Table 1. MN (‰) and the PCE/NCE ratio in BM of animals with Walker-256 carcinosarcoma under the influence of different concentrations of exogenous LF
LF dose PCE/NCE MN, %
Control 0.99 ± 0.03 0.50 ± 0.25
1 mg/kg 0.93 ± 0.02 1.01 ± 0.25
10 mg/kg 0.82 ± 0.03 1.25 ± 0.20

Along with this, LF at a concentration of 10 mg/kg also did not lead to significant changes in the amount of MN and the PCE/NCE ratio (Table 1). There is a slight tendency to the shift of the PCE/NCE ratio towards immature erythrocytes in animals with Walker-­256 carcinosarcoma after the introduction of exoge­nous LF at a dose of 10 mg/kg, which suggests that LF may insignificantly inhibit erythropoiesis. However, as can be seen from the data, the average values of the PCE/NCE ratio in the animals treated with the maximum concentration of LF remained within the control values. Thus, the study of the possible genotoxic and cytotoxic effects of exogenous LF in the group of animals with Walker-256 carcinosarcoma did not reveal any significant changes in the morphology of the BM cells of the erythroid lineage.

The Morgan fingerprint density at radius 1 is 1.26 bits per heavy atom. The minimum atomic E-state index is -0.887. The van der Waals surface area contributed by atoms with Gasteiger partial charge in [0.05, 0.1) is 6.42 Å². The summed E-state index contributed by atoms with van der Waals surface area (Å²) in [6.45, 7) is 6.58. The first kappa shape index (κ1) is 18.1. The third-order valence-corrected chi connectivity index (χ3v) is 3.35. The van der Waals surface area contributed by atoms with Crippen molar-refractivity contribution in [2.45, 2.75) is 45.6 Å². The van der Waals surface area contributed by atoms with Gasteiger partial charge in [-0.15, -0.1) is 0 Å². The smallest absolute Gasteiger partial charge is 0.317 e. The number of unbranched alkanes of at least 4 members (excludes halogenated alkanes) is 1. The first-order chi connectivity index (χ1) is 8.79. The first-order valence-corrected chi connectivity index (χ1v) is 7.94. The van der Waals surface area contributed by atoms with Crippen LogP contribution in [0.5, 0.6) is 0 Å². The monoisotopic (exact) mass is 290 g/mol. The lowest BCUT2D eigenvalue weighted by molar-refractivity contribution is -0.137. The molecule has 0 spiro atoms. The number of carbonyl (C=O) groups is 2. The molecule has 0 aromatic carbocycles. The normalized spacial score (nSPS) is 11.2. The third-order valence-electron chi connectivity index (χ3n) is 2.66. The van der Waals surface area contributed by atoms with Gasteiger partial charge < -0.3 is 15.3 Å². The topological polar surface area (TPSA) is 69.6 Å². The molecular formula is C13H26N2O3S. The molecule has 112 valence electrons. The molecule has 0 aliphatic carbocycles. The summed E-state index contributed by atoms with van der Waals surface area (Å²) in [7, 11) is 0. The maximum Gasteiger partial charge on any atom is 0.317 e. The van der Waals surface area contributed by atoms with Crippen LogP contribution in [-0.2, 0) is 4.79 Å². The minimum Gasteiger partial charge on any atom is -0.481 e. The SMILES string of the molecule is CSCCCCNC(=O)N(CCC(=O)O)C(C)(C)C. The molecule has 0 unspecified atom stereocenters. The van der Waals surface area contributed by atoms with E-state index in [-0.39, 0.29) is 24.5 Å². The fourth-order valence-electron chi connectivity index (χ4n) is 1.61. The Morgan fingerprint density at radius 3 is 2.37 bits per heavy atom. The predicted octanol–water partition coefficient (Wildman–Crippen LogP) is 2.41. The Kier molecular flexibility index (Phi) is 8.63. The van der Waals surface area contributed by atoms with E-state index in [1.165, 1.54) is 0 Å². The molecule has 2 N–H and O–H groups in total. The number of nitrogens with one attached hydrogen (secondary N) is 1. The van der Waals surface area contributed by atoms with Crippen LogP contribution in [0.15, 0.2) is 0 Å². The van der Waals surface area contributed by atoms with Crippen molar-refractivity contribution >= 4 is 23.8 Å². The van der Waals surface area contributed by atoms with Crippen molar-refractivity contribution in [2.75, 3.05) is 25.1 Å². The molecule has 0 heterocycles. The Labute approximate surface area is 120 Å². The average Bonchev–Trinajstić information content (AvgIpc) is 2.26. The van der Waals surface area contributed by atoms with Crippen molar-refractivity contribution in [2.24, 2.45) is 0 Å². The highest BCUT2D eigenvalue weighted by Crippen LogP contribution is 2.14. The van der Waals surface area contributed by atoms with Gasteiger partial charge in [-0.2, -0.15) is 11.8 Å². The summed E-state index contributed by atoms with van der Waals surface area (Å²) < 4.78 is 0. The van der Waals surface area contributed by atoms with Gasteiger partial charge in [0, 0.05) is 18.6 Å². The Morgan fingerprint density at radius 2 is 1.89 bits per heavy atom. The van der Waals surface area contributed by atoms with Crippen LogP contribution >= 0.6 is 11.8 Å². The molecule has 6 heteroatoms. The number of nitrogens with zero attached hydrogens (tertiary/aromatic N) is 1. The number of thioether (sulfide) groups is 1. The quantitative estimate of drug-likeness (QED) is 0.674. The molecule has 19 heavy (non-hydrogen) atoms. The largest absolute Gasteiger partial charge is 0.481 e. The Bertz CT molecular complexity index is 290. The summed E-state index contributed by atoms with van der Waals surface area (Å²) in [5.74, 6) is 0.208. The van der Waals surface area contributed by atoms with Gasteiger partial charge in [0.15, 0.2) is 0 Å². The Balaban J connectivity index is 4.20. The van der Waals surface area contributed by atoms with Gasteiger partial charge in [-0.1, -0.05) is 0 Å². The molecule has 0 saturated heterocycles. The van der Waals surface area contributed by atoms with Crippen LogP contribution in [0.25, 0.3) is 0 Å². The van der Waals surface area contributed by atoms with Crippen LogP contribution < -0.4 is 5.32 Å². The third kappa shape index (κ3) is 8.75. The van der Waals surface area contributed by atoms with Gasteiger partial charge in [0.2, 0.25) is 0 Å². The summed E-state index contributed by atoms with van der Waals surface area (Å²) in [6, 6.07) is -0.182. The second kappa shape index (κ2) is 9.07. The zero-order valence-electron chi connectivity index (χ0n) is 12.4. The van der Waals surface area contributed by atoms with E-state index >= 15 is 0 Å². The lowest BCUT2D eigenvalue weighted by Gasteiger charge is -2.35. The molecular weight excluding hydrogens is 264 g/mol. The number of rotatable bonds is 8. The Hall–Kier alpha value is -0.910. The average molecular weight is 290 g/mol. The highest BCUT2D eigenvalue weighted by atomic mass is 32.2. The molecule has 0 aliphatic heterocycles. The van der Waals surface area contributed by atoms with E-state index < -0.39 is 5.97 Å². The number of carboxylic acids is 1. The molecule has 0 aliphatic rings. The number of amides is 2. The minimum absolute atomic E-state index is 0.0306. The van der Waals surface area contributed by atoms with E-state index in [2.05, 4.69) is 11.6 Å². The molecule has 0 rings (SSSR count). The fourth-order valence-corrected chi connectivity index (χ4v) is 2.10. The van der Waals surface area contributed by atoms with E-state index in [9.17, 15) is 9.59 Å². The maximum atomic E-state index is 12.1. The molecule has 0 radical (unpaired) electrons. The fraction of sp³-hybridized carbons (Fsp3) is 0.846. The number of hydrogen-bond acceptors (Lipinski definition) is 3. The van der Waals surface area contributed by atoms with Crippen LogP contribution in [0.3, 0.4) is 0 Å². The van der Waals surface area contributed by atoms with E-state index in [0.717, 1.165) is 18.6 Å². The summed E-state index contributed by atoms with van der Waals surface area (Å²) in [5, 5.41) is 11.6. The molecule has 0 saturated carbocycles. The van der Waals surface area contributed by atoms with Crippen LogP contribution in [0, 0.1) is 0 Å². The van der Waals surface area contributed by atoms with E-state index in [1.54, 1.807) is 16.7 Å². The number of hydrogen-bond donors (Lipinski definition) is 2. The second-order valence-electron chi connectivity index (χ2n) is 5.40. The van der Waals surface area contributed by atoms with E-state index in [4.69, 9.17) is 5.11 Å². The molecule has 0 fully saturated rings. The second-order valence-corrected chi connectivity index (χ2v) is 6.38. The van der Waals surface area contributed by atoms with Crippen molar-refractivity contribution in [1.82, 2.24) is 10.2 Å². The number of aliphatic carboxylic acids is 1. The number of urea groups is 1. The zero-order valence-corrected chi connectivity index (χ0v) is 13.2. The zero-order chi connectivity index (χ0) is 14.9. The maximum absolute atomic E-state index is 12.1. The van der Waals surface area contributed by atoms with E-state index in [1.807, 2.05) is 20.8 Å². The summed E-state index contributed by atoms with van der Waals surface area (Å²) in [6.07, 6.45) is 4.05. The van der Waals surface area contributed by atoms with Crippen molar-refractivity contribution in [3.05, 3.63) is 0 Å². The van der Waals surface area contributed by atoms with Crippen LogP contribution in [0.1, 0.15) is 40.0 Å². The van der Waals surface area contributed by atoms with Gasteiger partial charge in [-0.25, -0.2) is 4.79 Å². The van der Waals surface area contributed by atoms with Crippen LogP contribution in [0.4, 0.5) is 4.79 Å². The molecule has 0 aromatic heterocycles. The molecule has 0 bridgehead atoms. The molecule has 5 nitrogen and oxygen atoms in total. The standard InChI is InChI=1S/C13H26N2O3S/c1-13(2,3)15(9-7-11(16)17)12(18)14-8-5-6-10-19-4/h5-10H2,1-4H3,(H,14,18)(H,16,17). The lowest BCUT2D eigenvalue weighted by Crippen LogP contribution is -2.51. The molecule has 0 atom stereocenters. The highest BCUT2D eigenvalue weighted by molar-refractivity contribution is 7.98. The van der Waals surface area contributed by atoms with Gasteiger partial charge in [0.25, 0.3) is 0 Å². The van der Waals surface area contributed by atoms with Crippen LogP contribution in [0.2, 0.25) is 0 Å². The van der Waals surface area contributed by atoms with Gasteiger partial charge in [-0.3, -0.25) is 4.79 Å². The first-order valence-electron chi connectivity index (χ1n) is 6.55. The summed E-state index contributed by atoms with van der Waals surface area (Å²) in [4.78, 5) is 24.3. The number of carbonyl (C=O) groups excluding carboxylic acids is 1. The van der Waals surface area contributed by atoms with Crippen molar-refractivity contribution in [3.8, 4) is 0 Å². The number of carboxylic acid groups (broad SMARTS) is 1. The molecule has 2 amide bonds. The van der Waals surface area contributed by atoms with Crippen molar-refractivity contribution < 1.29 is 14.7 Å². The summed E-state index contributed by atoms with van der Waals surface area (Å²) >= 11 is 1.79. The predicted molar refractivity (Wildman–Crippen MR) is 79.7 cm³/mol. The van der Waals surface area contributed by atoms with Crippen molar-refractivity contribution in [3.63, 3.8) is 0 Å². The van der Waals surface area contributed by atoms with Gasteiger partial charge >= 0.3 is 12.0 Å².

In some experimental studies in vitro, it has been shown that one of the possible mechanisms of genotoxic action of LF can be double-strand DNA breaks due to the increased phosphorylation of histone H2A.X. However, we have shown that the used concentrations of LF did not cause the genome instability in the MB cells of the erythroid lineage in animals with Walker-256 carcinosarcoma (Table 2).

Table 2. Effect of exogenous LF on peripheral blood lymphocytes in rats with Walker-256 carcinosarcoma
LF dose DNA in the tail of the comets, %
Positive control (+Н2О2) 47.3 ± 4.2
Control 5.3 ± 0.7
1 mg/kg 6.9 ± 0.5
10 mg/kg 6.8 ± 0.4

As can be seen from the data presented, the percentage of DNA in the tail of the comets did not exceed significantly the control values at both concentrations of exogenous LF.

In conclusion, the obtained data showed that LF in vivo did not exert genotoxic and cytotoxic effects, as evidenced by the results of a study of BM and the percentage of DNA in the tail of the comet. This indicates the need for further study of the molecular biological effects and mechanisms of the influence of exogenous LF and points to the prospect of its use in clinical practice.